New York - The campaign waged by major leaders of the Republican Party against the foreign policy pursued by Democratic President Barack Obama may be marred by excessive one-upmanship. But ignoring it or treating it with condescension, motivated by the achievements in Libya, would cost Obama dearly, especially if he fails to take decisive action in Syria or provides Iran and Hezbollah in Lebanon -- as well as the regime in Damascus -- with a way out. True, Europe is the United States' current partner in the new alliance alarming Iran today, which includes effective Arab countries such as those in Gulf Cooperation Council (GCC), alongside Turkey the NATO member-state. Nevertheless, there is a great deal of disparity between the American and European stances, because their interests diverge, and also because the dynamics of Europe's relationship with the countries of the region differ from those of their American counterpart. If Barack Obama is not to fall into a pitfall here or a trap there, he must pay the utmost attention to the American-European relationship with Iran, and immediately start figuring out what's required in terms of dealing with Lebanon at the present stage, until the regime in Damascus collapses, through regime-change, radical defeat or a coup d'état. Second, Obama must try to fully comprehend the nature and geography of Iran's inevitable revenge for the defeat it would have suffered as a result of the downfall of its ally in Damascus, which was otherwise central to the ambitions of the regime of the Islamic Republic of Iran. Clearly, Lebanon was, until recently, barely on the Administration's radar. Today however, in the wake of the popular uprising in Syria, it has once again come under its microscope. The reason for this is not just the relationship with the tripartite alliance among Bashar Al-Assad's regime in Damascus, the regime of the mullahs in Tehran and Hezbollah's regime in Lebanon. Nor is it Israel, which represents a major element of American policy, locally, regionally and internationally. But rather, the reason is the geopolitics that makes Lebanon, with the kind of government it has today, an artificial lung for both Iran and the regime in Damascus to breathe through.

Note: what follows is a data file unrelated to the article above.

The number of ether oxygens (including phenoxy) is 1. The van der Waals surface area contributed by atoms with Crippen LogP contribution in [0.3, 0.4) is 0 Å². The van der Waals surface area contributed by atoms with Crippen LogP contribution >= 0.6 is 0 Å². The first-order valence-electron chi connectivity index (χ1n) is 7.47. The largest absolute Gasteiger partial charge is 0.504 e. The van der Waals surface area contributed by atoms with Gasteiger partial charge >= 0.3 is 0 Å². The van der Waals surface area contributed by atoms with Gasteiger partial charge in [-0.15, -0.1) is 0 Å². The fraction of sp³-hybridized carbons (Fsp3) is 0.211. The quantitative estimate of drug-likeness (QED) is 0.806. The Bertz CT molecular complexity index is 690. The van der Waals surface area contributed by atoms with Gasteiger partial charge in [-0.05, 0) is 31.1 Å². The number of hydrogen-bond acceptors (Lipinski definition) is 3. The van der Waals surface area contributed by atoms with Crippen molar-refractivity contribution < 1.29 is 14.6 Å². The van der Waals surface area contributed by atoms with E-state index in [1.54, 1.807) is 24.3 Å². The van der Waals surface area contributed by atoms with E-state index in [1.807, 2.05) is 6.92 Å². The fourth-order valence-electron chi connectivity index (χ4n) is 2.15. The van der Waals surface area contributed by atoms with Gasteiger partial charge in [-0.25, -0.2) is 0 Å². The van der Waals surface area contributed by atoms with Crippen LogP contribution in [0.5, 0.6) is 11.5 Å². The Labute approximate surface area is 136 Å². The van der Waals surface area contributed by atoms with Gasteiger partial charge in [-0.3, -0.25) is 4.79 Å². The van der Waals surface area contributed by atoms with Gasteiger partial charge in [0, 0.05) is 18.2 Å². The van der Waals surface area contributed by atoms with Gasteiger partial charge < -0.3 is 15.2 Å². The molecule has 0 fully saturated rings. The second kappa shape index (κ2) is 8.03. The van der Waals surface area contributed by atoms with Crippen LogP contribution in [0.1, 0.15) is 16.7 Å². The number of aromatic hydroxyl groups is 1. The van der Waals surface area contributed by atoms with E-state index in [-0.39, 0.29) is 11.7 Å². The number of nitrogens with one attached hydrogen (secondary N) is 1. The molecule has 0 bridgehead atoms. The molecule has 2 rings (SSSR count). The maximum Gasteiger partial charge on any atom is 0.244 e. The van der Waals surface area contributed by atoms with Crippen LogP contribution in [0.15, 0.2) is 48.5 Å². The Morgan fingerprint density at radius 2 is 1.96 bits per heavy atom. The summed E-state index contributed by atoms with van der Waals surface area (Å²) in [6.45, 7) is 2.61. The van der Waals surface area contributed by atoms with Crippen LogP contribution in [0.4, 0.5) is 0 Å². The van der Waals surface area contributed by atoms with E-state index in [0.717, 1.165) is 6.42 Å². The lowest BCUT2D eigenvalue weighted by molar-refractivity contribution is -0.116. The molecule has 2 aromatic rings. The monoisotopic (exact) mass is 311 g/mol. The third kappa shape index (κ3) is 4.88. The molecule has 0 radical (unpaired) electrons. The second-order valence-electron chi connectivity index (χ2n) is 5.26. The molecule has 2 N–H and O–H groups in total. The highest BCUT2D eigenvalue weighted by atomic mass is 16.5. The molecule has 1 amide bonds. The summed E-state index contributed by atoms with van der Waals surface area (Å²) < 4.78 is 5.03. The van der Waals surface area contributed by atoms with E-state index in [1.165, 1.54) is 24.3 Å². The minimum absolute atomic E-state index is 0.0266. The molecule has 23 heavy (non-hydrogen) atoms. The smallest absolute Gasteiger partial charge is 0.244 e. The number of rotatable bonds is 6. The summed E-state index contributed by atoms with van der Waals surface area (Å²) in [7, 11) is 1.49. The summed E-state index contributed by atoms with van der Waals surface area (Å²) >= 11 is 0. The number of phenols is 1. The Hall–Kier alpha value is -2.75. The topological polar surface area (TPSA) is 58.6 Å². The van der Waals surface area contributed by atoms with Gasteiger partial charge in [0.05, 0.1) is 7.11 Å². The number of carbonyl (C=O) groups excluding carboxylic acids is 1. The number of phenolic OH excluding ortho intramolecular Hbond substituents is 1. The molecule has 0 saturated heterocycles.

The Obama Administration has finally acknowledged that regardless of whatever bilateral or multilateral UN sanctions it imposes against major figures of the regime in Damascus and in Tehran, they will remain of little use as long as the Syrian and Iranian regimes can still find air to breathe through Lebanon. The Administration consequently recognized that Lebanon was the decisive element for completing the task -- the task of shutting off the life support system sustaining Damascus and Tehran. This will require sanctions that are not restricted to Syria and Iran, but which also include leaders in the government of Lebanon. The sanctions currently explored far from the spotlight are not restricted to the banking sector, clamping down on money laundering, drug trafficking and their links to terrorism. Nor do they only affect individuals involved in partnerships and corporations inside and outside Lebanon, in particular with the major figures of the regime in Syria. The sanctions the Americans and the Europeans are considering at present seek to strike a blow against the very infrastructure of Damascus and Tehran's artificial lung, starting with Lebanon's airport, which is under Hezbollah's control. Barack Obama does not want to repeat the Libyan scenario in Syria, with air-strikes carried out by NATO; he even fears an indirect role for NATO in ground operations. The last thing Obama wants is "American boots" on the ground, especially during an electoral cycle. Therefore, shutting off the Lebanese lifeline to the Syrian and Iranian regimes is very tempting, especially as it would achieve two other things in the process, namely stepping up the siege on Hezbollah and providing Lebanon with an opportunity to breathe normally. If Lebanon's airport is indeed a launching pad for unlawful operations at various levels, then blockading it with cumulative sanctions would shackle the tripartite alliance among the regimes in Damascus and Tehran and Hezbollah in Lebanon.